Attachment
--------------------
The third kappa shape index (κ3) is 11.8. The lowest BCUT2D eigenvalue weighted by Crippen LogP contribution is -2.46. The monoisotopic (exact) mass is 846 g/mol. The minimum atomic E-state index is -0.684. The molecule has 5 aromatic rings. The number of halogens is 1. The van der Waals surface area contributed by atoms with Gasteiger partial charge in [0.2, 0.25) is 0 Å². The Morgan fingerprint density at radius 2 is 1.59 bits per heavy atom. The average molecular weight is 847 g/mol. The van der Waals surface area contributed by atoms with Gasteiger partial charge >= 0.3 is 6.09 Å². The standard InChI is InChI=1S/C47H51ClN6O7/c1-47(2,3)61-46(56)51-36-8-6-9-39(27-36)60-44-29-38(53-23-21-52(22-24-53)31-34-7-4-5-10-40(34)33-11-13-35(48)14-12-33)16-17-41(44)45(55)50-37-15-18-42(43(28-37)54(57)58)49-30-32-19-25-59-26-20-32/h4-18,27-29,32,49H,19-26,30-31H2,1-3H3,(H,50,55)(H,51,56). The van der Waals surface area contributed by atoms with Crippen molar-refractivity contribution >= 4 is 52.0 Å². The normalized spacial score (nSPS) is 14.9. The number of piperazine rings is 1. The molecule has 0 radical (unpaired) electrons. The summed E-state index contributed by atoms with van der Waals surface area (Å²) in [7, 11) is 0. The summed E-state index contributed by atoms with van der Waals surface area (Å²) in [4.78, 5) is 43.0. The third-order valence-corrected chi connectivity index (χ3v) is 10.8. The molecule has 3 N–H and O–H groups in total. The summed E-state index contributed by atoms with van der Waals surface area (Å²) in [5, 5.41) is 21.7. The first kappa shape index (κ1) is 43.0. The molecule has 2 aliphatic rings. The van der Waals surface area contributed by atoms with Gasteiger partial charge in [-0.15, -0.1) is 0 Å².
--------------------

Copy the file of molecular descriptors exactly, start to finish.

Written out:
The third kappa shape index (κ3) is 11.8. The lowest BCUT2D eigenvalue weighted by Crippen LogP contribution is -2.46. The monoisotopic (exact) mass is 846 g/mol. The minimum atomic E-state index is -0.684. The molecule has 5 aromatic rings. The number of halogens is 1. The van der Waals surface area contributed by atoms with Gasteiger partial charge in [0.2, 0.25) is 0 Å². The Morgan fingerprint density at radius 2 is 1.59 bits per heavy atom. The average molecular weight is 847 g/mol. The van der Waals surface area contributed by atoms with Gasteiger partial charge >= 0.3 is 6.09 Å². The standard InChI is InChI=1S/C47H51ClN6O7/c1-47(2,3)61-46(56)51-36-8-6-9-39(27-36)60-44-29-38(53-23-21-52(22-24-53)31-34-7-4-5-10-40(34)33-11-13-35(48)14-12-33)16-17-41(44)45(55)50-37-15-18-42(43(28-37)54(57)58)49-30-32-19-25-59-26-20-32/h4-18,27-29,32,49H,19-26,30-31H2,1-3H3,(H,50,55)(H,51,56). The van der Waals surface area contributed by atoms with Crippen molar-refractivity contribution >= 4 is 52.0 Å². The normalized spacial score (nSPS) is 14.9. The number of piperazine rings is 1. The molecule has 0 radical (unpaired) electrons. The summed E-state index contributed by atoms with van der Waals surface area (Å²) in [7, 11) is 0. The summed E-state index contributed by atoms with van der Waals surface area (Å²) in [4.78, 5) is 43.0. The third-order valence-corrected chi connectivity index (χ3v) is 10.8. The molecule has 3 N–H and O–H groups in total. The summed E-state index contributed by atoms with van der Waals surface area (Å²) in [5, 5.41) is 21.7. The first kappa shape index (κ1) is 43.0. The molecule has 2 aliphatic rings. The van der Waals surface area contributed by atoms with Gasteiger partial charge in [-0.15, -0.1) is 0 Å².